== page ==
For some years now, the government has been in consultation on whether petrol stations should supply E10 petrol. Various countries in Europe have been selling E10 for some time now, including Germany, France, and Finland. The difference between E10 and standard petrol is a higher ethanol content (10%, as the name indicates).
E10 was in the news again recently, in the midst of a government climate change meeting. There has, of course, been plenty of noise already about the supposed petrol and diesel ban in the next decade or two. In the meantime, E10 is being heralded as the environmentally-friendly stopgap that will stave off disaster until we’re all driving EVs. It contains less carbon and absorbs more carbon dioxide, resulting in a cleaner burn.
Cleaner burning fuel is good. After all, we like our cars, but we also like the earth and clean air. The problem, though, is that E10 is not compatible with older cars. Most post-2011 cars work perfectly fine on E10, but older cars are more susceptible to a variety of problems. These include clogged fuel filters, damaged fuel pumps, breakdown of flexible fuel hoses, chemical breakdown of non-metallic fuel tanks, and in pre-fuel injection cars, corroded carburetors. Rumours about damage to your catalytic convertor should not be dismissed either. Ethanol absorbs moisture, and your car is not particularly fond of finding moisture in places it shouldn’t be.
In other words, if you own a classic, or something in Not £2 Grand territory, you are looking at the potential of thousands of pounds worth of repairs to make your car compatible with E10.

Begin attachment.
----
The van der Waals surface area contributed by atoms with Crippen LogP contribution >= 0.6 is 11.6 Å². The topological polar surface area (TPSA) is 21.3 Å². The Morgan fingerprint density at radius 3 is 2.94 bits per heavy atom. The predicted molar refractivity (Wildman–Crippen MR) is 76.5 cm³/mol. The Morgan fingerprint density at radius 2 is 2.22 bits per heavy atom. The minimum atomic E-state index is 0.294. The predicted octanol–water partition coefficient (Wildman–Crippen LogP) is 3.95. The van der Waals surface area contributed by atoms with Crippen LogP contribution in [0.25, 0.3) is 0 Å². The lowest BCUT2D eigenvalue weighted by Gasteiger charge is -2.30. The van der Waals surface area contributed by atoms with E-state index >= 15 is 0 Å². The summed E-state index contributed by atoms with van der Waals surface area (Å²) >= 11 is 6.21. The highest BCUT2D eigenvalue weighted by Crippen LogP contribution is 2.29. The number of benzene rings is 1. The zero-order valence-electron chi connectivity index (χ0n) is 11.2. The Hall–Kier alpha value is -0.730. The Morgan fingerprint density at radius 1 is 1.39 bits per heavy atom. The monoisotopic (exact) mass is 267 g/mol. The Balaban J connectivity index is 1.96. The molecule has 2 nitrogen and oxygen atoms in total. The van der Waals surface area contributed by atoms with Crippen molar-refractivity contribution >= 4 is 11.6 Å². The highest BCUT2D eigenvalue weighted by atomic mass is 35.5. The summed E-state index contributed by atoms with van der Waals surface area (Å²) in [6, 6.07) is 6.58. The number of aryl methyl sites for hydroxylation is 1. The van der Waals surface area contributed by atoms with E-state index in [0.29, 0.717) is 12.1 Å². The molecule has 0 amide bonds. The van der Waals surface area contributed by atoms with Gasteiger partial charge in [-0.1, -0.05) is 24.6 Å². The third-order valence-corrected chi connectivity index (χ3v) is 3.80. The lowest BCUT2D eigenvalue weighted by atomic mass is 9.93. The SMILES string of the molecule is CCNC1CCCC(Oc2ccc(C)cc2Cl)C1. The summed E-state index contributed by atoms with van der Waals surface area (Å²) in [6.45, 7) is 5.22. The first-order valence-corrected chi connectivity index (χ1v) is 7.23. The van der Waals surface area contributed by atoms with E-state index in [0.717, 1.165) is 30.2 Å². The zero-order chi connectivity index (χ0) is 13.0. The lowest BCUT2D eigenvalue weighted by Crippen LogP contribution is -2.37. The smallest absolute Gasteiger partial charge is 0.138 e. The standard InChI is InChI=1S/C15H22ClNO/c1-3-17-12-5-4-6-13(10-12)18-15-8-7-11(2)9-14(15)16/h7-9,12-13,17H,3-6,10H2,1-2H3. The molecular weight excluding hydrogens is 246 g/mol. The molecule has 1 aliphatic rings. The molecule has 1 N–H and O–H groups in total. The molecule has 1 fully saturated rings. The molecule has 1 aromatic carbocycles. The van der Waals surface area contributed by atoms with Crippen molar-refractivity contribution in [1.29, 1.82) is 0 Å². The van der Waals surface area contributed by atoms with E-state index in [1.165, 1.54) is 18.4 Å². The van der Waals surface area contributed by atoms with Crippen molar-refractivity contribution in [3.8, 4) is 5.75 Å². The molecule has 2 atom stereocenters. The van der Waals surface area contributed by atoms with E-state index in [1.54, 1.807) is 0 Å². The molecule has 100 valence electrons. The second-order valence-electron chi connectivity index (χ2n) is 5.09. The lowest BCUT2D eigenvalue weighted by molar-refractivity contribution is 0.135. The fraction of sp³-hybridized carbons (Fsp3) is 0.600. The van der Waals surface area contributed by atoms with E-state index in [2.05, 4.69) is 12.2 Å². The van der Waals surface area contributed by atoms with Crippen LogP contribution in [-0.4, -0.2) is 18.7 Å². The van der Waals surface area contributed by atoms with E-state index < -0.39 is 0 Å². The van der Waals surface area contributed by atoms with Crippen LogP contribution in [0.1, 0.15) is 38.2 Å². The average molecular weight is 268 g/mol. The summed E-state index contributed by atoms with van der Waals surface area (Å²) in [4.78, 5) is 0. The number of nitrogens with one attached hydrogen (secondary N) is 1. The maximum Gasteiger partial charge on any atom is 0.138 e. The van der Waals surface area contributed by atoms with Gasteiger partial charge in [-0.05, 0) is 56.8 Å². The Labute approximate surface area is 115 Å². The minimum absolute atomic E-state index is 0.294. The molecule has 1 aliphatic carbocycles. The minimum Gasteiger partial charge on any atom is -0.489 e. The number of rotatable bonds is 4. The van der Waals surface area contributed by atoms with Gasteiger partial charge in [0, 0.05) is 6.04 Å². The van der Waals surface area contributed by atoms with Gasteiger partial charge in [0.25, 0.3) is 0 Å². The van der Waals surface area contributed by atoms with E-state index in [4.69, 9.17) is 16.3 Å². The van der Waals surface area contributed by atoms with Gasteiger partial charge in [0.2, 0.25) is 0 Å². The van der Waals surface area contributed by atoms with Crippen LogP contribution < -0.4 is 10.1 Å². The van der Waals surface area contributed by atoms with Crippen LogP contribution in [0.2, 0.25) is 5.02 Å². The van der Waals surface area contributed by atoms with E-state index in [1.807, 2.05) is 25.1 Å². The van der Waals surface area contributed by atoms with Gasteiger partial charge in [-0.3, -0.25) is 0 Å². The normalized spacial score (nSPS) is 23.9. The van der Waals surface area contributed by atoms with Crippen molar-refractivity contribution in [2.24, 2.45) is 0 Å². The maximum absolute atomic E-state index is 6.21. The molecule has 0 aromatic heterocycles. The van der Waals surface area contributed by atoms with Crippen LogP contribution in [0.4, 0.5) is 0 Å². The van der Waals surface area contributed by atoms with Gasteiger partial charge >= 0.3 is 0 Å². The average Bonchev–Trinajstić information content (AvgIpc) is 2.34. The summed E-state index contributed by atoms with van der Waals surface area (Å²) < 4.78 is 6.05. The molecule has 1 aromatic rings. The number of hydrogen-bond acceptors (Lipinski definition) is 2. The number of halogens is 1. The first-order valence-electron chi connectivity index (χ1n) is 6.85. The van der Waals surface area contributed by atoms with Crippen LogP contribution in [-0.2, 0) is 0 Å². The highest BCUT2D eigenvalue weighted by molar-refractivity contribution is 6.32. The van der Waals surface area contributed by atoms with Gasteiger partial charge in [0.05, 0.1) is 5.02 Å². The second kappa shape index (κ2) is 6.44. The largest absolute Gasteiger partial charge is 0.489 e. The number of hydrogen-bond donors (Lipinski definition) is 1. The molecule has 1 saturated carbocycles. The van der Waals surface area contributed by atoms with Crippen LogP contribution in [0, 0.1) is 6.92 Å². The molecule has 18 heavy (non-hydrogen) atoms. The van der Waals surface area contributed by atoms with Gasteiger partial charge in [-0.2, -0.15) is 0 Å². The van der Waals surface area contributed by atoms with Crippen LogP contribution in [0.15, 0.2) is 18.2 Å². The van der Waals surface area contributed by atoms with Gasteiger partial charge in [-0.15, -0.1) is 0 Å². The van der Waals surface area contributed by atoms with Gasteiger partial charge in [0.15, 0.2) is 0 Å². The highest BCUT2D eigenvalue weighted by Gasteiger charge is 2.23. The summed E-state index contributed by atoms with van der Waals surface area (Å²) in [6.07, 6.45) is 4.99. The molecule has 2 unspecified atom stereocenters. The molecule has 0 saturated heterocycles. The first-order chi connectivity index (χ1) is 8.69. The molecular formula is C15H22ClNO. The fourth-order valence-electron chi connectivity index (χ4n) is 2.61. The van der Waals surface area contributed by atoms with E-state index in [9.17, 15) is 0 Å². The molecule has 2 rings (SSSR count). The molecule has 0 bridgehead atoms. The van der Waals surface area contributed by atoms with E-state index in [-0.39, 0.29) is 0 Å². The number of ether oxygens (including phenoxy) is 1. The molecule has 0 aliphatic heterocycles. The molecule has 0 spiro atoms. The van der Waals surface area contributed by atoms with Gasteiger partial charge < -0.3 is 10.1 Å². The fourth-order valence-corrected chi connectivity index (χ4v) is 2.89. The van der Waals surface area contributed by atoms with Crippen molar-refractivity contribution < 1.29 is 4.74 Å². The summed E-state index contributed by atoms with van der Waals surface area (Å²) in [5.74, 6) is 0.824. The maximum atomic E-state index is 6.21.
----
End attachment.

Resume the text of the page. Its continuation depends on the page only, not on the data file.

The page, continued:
We won’t get into the politics of it all here (for that discussion, you ought to read James Ruppert’s latest book, Demotorized). But suffice to say, the government’s pursuit of its current green agenda seems pretty determined to drive us budget motorists off the road. Insert discussion here about the fact that running and maintaining older cars is vastly more eco-friendly than constantly upgrading to the latest car with a 0g/km CO2 rating.
So what can you do? Well, the consultation has not concluded yet, so you can continue to voice your arguments to have petrol stations supply the current E5 grade of petrol alongside E10. If the government does require a wholescale switch to E10, though, there are additives you can buy that are designed to prevent the breakdown of lines and seals, such as Millers VSPe Power Plus Multishot. Unfortunately, these are expensive – a 500mL bottle costs well over £25, though it is supposed to treat up to 500L of petrol.
Other than that, the only remaining options are to refit your car with the necessary upgrades, or dig deep into your pockets, sofa, the floor of the bus, and wherever else you can find spare change, and cough up for a post-2011 car.
Let’s be honest: If this move goes ahead, the situation will difficult for those of us who run cars on a budget. We’ll adapt – we always do – in the spirit of #repairculture. But at the very least, we are looking at the prospect of constantly remembering to put a dose of additive in the tank. If you’re handy with a spanner, you could address some of the upgrades yourself, for a reasonable cost. But should you have to rely on your local garage to bring your car up to snuff, you could be looking at significant bills.
We like to keep our chin up round these parts. But every now and then, the future of cheap motoring feels like it’s slipping out of our grasp.